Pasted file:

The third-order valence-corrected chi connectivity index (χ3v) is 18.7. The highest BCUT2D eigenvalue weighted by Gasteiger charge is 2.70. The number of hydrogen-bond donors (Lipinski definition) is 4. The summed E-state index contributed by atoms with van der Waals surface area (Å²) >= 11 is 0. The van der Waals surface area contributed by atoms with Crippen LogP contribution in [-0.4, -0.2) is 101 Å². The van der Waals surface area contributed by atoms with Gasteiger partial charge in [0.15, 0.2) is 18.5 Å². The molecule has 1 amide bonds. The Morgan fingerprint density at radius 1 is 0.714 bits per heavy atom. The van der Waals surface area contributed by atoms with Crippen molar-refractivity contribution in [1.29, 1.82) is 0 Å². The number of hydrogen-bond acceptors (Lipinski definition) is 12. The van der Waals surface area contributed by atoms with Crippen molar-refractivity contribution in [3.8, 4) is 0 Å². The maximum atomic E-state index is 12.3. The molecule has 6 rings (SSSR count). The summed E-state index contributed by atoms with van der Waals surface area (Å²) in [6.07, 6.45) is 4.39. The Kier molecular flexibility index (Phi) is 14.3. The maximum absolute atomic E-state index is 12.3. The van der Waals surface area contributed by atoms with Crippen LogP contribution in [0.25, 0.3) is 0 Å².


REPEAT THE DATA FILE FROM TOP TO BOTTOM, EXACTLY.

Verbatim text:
The third-order valence-corrected chi connectivity index (χ3v) is 18.7. The highest BCUT2D eigenvalue weighted by Gasteiger charge is 2.70. The number of hydrogen-bond donors (Lipinski definition) is 4. The summed E-state index contributed by atoms with van der Waals surface area (Å²) >= 11 is 0. The van der Waals surface area contributed by atoms with Crippen LogP contribution in [-0.4, -0.2) is 101 Å². The van der Waals surface area contributed by atoms with Gasteiger partial charge in [0.15, 0.2) is 18.5 Å². The molecule has 1 amide bonds. The Morgan fingerprint density at radius 1 is 0.714 bits per heavy atom. The van der Waals surface area contributed by atoms with Crippen molar-refractivity contribution in [1.29, 1.82) is 0 Å². The number of hydrogen-bond acceptors (Lipinski definition) is 12. The van der Waals surface area contributed by atoms with Crippen molar-refractivity contribution in [3.8, 4) is 0 Å². The maximum atomic E-state index is 12.3. The molecule has 6 rings (SSSR count). The summed E-state index contributed by atoms with van der Waals surface area (Å²) in [6.07, 6.45) is 4.39. The Kier molecular flexibility index (Phi) is 14.3. The maximum absolute atomic E-state index is 12.3. The van der Waals surface area contributed by atoms with Crippen LogP contribution in [0.25, 0.3) is 0 Å².